Hey Dr. BOB
I know it's probably not a good thing to get the flu if we've already got HIV, right? But I just heard that getting a flu shot will make my HIV viral load sky-rocket! That scares me. Should we aviod the flu shot or not? I'm so confused. You are the only one who seems to explain things to us. Help!!!!
Here's the scoop. When flu or any germ for that matter gains access to your body, your body's frontline soldiers and defense mechanisms the infection-fighting immune cells get turned on (activated) to battle the unwanted invader. Activated CD4 cells, as it turns out, are more prone to HIV infection than "resting" CD4 cells. Once a CD4 cell becomes infected it acts like a viral factory and produces loads and loads of new HIV. Consequently, your viral load goes up. However, it's important to note many studies have demonstrated this rise in viral load is transient and returns to baseline within four weeks or so. If you are on HAART (highly active antiretroviral therapy), there's a good chance your viral load won't bump at all.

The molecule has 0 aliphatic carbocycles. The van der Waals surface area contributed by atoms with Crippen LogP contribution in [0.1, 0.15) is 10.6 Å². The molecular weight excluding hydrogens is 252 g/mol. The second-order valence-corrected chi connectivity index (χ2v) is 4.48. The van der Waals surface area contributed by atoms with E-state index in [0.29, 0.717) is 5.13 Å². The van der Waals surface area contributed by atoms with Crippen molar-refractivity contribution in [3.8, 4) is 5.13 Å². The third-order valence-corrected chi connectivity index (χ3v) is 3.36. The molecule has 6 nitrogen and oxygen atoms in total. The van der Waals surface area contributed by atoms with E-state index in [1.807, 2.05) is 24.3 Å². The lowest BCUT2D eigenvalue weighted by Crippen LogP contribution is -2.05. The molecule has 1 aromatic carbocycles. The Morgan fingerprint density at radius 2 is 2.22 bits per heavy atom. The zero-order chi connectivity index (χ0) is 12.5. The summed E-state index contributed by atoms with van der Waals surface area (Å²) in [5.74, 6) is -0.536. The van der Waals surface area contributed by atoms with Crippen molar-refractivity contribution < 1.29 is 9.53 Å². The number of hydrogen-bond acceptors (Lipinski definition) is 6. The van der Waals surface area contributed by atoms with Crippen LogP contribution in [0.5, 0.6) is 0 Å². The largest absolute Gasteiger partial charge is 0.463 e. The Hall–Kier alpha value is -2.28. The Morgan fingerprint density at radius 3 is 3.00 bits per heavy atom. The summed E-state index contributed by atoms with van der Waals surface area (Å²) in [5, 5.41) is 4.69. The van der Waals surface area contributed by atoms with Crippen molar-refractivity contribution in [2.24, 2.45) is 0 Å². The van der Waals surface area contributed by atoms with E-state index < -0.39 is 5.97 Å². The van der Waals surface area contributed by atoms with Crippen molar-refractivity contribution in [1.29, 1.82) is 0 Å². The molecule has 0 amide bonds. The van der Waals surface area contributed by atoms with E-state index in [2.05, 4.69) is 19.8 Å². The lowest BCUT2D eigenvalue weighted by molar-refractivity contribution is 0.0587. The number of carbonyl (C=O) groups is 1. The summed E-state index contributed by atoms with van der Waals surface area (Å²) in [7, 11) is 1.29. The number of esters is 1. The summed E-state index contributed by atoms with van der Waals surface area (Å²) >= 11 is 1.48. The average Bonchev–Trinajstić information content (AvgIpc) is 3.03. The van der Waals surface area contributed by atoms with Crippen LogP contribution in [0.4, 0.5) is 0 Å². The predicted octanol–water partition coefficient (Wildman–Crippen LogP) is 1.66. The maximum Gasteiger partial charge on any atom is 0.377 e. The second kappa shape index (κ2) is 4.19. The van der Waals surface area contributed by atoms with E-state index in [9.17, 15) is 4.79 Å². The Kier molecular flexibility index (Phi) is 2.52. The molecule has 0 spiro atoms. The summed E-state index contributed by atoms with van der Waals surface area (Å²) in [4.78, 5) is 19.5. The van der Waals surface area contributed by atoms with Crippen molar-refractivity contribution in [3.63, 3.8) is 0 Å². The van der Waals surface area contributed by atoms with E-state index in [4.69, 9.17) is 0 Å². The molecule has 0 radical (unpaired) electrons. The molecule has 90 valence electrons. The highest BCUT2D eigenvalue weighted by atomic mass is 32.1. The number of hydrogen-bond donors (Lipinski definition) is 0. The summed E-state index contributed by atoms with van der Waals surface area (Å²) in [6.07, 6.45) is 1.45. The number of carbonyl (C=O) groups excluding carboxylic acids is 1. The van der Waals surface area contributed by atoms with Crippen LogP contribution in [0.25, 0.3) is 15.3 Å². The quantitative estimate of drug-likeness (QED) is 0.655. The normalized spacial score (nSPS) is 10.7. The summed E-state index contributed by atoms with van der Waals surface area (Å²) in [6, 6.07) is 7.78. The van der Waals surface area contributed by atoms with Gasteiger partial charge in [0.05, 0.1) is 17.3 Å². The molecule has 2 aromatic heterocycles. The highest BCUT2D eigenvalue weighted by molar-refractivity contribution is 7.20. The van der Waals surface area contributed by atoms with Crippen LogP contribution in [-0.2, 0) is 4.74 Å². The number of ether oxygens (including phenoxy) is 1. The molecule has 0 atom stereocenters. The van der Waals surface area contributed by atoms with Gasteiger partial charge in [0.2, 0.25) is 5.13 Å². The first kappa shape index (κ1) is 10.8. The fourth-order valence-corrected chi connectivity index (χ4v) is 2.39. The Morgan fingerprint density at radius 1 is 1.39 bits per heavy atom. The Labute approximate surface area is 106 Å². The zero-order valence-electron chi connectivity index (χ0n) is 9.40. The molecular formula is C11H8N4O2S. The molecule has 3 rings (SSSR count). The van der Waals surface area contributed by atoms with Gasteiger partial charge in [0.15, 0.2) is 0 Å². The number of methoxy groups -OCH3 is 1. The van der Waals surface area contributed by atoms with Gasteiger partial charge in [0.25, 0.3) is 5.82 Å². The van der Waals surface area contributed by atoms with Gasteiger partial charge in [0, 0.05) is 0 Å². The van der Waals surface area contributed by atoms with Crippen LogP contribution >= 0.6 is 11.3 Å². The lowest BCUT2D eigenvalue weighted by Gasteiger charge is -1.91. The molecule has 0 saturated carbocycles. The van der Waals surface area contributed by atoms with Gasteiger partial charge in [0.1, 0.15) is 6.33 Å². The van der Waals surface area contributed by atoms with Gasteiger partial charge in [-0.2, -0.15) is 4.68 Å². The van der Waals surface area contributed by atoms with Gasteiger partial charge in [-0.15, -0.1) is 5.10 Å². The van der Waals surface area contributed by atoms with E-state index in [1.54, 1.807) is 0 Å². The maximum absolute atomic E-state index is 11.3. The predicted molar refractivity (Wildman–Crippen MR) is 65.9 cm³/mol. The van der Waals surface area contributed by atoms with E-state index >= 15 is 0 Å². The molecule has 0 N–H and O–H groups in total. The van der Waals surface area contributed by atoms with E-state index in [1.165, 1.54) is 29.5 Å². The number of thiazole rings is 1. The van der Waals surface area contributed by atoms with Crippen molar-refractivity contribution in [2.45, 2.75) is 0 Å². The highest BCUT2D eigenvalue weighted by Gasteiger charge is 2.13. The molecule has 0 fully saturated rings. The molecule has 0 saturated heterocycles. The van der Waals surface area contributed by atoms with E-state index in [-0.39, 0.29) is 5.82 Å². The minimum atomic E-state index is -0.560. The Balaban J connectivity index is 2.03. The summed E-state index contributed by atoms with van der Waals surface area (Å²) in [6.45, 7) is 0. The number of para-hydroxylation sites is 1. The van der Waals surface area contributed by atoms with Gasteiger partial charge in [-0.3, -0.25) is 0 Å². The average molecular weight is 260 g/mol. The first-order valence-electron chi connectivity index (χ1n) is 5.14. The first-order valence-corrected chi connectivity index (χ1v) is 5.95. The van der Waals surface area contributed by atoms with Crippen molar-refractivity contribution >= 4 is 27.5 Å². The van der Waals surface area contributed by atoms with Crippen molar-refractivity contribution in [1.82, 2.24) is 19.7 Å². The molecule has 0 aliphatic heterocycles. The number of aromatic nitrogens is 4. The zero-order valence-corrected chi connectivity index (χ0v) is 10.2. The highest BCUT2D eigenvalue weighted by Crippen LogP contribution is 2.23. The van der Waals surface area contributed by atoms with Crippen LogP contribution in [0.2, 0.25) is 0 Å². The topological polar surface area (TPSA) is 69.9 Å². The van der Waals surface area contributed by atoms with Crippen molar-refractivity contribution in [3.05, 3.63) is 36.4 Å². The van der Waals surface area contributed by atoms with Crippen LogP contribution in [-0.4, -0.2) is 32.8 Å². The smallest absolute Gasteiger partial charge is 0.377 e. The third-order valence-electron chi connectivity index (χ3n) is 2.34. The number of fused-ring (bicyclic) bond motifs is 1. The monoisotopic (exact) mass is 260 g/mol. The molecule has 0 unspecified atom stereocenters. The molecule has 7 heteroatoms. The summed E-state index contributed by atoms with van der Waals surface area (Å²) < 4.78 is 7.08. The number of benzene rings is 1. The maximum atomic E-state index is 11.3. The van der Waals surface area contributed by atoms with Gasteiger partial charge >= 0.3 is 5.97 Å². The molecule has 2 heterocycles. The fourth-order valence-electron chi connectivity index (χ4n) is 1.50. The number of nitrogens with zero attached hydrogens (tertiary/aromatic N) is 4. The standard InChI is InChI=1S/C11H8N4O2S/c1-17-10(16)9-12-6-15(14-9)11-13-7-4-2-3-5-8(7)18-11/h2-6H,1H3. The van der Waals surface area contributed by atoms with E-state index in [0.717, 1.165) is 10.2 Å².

As for the flu shot, well it's a vaccine an inactivated version of the flu virus itself. It works by giving your immune system a test run, a training exercise if you will, for fighting the real flu virus. Once this training exercise is complete, your immune system is primed to recognize and defeat the actual thing (flu virus) when and if you are exposed to it. Vaccination specifically activates your immune system, including the CD4 cells, but at a significantly lower level than a full-fledged infection. Consequently the viral load bump associated with vaccines is considerably less than that seen with the real deal. The take-home message is: get vaxed! And now is an ideal time for flu vaccination, by the way. So roll up that sleeve; it's time to feel a little prick.